by Alexandre, on April 24, 2023  (last updated on September 30, 2023)

The web is moving fast, and things sure have changed since our last tech stack post 2 years ago.

Back then, most of our frontends were static-generated sites, with some pages like the landing page being entirely generated at build times, and other more dynamic pages hydrating on the client with JavaScript, eventually querying our GraphQL and REST backends.

TL;DR: This year, we are rendering on the edge with SvelteKit (+TypeScript) hosted on

Let’s first talk about what changed.

What changed


We love GraphQL, with all its associated tooling, bells and whistle. It helps us keep our backend code clean, with type-safety back-propagated down to the client.

But this tooling comes at a cost. It takes some significant effort to set up a GraphQL server, and to set up the developer workflow. This tooling also needs to be maintained, and kept up-to-date with the versions of the various client libraries.

While the advantages of GraphQL are clear, we found that the cost of maintaining it was seldom worth it for our use cases. We’d still use and recommend GraphQL for large projects with a lot of developers and different client types (web, mobile, desktop, etc…), but it is not our default choice any more.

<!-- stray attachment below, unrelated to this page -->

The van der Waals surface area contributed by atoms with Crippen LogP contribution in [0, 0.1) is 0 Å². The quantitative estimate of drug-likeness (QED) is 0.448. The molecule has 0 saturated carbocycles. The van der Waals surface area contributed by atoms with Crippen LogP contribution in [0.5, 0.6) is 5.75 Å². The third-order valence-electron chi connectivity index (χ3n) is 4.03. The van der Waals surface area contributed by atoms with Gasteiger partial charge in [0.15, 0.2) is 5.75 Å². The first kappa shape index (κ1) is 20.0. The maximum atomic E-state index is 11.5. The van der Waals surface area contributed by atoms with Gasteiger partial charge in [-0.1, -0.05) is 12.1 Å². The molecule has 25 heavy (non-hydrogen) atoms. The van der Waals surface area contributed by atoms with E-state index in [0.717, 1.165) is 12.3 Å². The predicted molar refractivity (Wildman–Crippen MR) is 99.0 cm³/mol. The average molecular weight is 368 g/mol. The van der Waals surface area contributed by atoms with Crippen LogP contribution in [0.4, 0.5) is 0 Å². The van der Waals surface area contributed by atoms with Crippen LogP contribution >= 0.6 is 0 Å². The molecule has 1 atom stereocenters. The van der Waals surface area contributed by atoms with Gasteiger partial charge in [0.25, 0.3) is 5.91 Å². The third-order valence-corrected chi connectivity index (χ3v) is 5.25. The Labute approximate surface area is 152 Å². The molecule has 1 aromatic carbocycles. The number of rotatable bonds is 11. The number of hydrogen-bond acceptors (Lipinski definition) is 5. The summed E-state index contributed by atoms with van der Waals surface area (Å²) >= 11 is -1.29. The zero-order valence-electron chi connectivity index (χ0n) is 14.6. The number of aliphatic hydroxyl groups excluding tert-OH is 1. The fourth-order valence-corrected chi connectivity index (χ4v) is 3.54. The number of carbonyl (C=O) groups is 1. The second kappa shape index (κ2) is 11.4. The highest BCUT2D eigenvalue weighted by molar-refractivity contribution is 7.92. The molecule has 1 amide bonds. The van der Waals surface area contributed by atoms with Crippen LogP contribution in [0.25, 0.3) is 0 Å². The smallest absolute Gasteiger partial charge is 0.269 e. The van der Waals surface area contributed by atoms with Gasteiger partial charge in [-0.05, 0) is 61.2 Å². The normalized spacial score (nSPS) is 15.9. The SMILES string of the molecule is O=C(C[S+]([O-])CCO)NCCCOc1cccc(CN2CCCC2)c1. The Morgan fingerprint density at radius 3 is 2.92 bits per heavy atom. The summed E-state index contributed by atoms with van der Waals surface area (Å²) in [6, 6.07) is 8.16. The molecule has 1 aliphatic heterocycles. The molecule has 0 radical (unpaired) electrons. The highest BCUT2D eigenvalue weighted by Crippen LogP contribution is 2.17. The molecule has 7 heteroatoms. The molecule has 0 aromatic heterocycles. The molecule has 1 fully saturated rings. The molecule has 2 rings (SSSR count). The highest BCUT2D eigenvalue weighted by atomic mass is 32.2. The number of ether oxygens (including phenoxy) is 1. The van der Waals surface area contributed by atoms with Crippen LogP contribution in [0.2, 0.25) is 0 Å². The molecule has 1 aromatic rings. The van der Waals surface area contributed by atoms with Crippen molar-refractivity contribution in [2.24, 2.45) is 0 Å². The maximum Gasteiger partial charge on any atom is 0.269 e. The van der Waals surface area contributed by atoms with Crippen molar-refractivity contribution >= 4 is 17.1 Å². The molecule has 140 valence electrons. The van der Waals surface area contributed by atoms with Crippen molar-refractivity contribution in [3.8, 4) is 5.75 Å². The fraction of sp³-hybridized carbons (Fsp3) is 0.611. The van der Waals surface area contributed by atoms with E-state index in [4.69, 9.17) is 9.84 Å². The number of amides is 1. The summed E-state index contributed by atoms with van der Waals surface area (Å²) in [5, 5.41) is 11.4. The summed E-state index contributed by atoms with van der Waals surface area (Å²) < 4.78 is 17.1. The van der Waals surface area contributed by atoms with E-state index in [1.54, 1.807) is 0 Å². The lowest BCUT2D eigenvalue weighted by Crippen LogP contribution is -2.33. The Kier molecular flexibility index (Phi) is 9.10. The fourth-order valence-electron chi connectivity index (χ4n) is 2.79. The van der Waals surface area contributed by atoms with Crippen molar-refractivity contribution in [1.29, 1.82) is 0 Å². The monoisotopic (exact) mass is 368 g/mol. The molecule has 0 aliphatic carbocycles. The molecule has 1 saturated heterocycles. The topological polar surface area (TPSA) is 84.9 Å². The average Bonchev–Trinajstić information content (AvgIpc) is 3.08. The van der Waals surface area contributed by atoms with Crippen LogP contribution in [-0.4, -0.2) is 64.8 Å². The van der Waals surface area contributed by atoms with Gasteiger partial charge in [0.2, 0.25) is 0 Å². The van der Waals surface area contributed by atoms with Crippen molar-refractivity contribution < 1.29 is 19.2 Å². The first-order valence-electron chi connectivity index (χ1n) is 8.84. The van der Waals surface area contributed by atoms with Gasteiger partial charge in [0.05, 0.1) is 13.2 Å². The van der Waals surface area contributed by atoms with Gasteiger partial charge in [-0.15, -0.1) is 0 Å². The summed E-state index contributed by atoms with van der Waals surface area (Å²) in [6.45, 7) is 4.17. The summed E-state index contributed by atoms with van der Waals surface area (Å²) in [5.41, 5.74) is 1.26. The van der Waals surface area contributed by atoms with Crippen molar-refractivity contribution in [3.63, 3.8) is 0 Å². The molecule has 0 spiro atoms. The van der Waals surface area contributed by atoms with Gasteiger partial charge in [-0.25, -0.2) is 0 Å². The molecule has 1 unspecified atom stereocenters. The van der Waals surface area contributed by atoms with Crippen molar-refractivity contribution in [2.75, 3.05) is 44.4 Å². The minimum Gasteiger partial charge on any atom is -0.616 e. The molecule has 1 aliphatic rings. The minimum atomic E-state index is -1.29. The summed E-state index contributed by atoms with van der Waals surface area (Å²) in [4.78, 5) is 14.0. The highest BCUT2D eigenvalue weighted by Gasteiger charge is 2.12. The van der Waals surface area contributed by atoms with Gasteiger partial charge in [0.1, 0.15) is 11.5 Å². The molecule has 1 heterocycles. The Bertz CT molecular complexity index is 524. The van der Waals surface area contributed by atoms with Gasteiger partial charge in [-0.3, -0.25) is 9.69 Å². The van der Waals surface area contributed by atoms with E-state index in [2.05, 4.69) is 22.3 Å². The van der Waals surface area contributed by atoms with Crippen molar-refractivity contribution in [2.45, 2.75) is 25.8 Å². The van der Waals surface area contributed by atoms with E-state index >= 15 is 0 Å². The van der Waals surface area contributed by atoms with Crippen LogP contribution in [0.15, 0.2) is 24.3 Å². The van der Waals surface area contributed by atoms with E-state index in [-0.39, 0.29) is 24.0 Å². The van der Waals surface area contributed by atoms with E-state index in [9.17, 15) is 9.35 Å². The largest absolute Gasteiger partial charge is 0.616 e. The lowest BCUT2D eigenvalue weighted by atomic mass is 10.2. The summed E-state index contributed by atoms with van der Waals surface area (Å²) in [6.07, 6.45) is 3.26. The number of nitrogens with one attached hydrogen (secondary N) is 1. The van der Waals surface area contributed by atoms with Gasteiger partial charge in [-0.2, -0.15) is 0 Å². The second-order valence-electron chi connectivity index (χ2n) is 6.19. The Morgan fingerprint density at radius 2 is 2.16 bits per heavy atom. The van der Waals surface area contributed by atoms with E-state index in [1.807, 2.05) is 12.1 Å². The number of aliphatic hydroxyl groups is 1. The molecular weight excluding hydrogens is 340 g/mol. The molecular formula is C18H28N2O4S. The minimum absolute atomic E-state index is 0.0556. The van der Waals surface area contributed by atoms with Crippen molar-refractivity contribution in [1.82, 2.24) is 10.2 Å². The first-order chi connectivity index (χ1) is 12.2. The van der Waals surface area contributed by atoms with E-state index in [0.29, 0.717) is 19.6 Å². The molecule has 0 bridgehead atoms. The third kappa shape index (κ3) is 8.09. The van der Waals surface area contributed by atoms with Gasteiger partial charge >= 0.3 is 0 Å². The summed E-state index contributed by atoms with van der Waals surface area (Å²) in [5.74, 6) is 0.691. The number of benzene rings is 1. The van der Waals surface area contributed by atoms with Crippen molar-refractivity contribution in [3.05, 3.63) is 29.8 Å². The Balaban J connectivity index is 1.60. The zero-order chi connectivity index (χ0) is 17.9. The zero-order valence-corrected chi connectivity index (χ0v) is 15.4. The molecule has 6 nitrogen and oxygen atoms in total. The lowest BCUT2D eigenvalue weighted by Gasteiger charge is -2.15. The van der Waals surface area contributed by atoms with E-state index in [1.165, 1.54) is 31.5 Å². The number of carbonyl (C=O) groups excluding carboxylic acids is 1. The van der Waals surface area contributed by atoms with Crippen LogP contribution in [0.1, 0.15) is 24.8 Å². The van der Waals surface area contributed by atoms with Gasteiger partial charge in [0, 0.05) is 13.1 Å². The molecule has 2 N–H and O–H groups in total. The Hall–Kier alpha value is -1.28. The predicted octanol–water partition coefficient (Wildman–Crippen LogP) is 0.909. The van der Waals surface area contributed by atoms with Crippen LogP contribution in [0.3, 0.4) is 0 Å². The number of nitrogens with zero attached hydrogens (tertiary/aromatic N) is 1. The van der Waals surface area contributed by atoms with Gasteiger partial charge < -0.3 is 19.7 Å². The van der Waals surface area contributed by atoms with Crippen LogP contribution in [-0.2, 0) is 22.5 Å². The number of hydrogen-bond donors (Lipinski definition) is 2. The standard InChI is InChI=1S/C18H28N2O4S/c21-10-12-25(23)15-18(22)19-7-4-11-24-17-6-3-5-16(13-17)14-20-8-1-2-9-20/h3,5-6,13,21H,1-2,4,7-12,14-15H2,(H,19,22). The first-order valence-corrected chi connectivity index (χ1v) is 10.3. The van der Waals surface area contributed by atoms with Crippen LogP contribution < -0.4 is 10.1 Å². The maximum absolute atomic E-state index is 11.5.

Google Cloud Run

We liked Cloud Run because it allows us to deploy any container, and make it scale from zero to 1000s of instances without having to worry about the underlying infrastructure.

We encountered some pain points with Cloud Run:

  • Domain names cannot be used in all regions, and in the regions where they can be used, they can only be used for the main (production) app
  • Custom deployments, for instance to handle staging environments with different settings, are cumbersome to set-up